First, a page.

The action in Ligue 1 this weekend was marred somewhat by reports of Mario Balotelli being racially abused by some of the Dijon home support, as Nice lost 3-2.
The former Manchester City and Liverpool striker received a yellow card from referee Nicolas Rainville after complaining about the abuse. The caution has drawn criticism from the anti-discriminatory body Fare – who said they believed that all players should expect referees to act seriously when allegations of racism are made.
The Representative of Black Councils today confirmed that they would be taking legal action against Rainville. Despite this potentially being a step too far, the fact that a booking has been handed out without any consideration or action from the referee to stop the abuse is disgusting.
Racism may never be fully wiped out of the beautiful game, but particularly in this scenario much more could have been done to see that it doesn’t happen again in Ligue 1 for a very long time.
The abuse reportedly happened around the 76th minute, when Balotelli miscued an effort at goal in his side’s 3-2 away defeat. It has perhaps being forgotten about because of the controversy with Balotelli, but Nice have now lost their last three games and are rapidly falling down the league standings.
This season’s final league table is looking set to become the closest in recent memory, and any dropped points are now ruthlessly being punished by sides in similar positions. With battles for Europe and a place in France’s top flight next year still very much at stake, every team will be looking for all important points in every fixture – and it seems Nice are now beginning to suffer from this.
Another talking point from this weekend is Lyon’s recent stuttering form, that has allowed both Monaco and Marseille to move into pole position for automatic European qualification.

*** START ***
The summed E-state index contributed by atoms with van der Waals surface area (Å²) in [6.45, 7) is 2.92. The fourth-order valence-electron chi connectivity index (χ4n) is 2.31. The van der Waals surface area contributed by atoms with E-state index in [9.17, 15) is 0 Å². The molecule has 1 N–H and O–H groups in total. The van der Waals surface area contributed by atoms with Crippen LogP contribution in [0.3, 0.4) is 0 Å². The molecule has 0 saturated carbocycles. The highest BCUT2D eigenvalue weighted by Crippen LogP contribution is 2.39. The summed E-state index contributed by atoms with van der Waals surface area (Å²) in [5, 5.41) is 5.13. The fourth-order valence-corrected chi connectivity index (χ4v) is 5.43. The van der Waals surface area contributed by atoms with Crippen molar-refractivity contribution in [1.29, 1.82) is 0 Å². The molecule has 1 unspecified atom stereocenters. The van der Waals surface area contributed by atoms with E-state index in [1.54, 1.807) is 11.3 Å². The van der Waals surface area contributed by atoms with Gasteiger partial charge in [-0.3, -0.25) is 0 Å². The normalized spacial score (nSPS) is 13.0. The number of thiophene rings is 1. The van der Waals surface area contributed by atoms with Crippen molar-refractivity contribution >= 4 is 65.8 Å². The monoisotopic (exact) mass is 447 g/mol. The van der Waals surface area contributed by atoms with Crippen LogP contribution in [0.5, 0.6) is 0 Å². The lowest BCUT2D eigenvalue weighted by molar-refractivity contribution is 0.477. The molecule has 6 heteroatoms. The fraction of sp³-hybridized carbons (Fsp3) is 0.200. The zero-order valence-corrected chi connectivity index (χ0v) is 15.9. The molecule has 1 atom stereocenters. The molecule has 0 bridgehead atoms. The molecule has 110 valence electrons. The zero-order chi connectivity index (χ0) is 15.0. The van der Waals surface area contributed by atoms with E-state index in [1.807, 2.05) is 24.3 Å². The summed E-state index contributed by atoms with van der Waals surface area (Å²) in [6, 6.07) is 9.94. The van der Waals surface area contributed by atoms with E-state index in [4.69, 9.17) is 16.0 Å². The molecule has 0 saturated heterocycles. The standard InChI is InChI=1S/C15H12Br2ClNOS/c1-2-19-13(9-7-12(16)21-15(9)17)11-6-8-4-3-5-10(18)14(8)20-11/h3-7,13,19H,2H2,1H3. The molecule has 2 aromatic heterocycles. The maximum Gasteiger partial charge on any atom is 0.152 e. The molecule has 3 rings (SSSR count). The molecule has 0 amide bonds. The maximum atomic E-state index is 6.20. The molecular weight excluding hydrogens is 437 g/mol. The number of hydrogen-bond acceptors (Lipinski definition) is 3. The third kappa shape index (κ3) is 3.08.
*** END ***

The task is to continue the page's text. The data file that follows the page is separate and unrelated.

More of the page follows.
Manager Bruno Genesio has come under fire for his stubbornness and refusal to change systems. The concerns from supporters that Lyon only play well when Nabil Fekir is on top form are understandable – and the lack of willpower to see games out while leading will also be worrying.
Despite dominating proceedings, Lyon were two hit from rapid attacks from Rennes, who opened the scoring in the opening ten minutes through ex-Sunderland winger Whabi Khazri.
But Genesio will surely feel aggrieved at a ridiculous, controversial decision from the referee not to award Lyon a penalty in the second half, after a blatant foul on Fekir inside the penalty area. Two Lyon players were then booked for protesting against the decision, as the day went from bad to worse for the home side.
If the spot kick had been given, and then converted, Lyon would have been on level terms and would surely have gone on to find the winner. But instead, deep into stoppage time, Anthony Lopes was picking the ball out of his net for the second time after his parry was slammed home on the rebound by James Lea Siliki.
Whilst the Lyon manager’s position at the helm of the club may not yet be under threat, any failure to mount a strong challenge for second place could see him dismissed – a decision that will likely prove popular among some of the Lyon fanbase.
And for the third week in a row, astounding both pundits and critics alike, Gus Poyet secured another victory as the new manager at Bordeaux.
Before the Uruguayan was hired, the club looked a genuine mess under Jocelyn Gourvennec, with some players in the squad running riot and captain Jeremy Toulalan placing his future in the hands of the board.
But with the departures of Gourvennec and the veteran French midfielder, Bordeaux have lifted the shackles that secured them near the bottom of the league and are showing displays of exciting football. Provided they can continue this positive form until the end of the season, the future looks bright under Poyet with the opportunity to strengthen provided in the summer.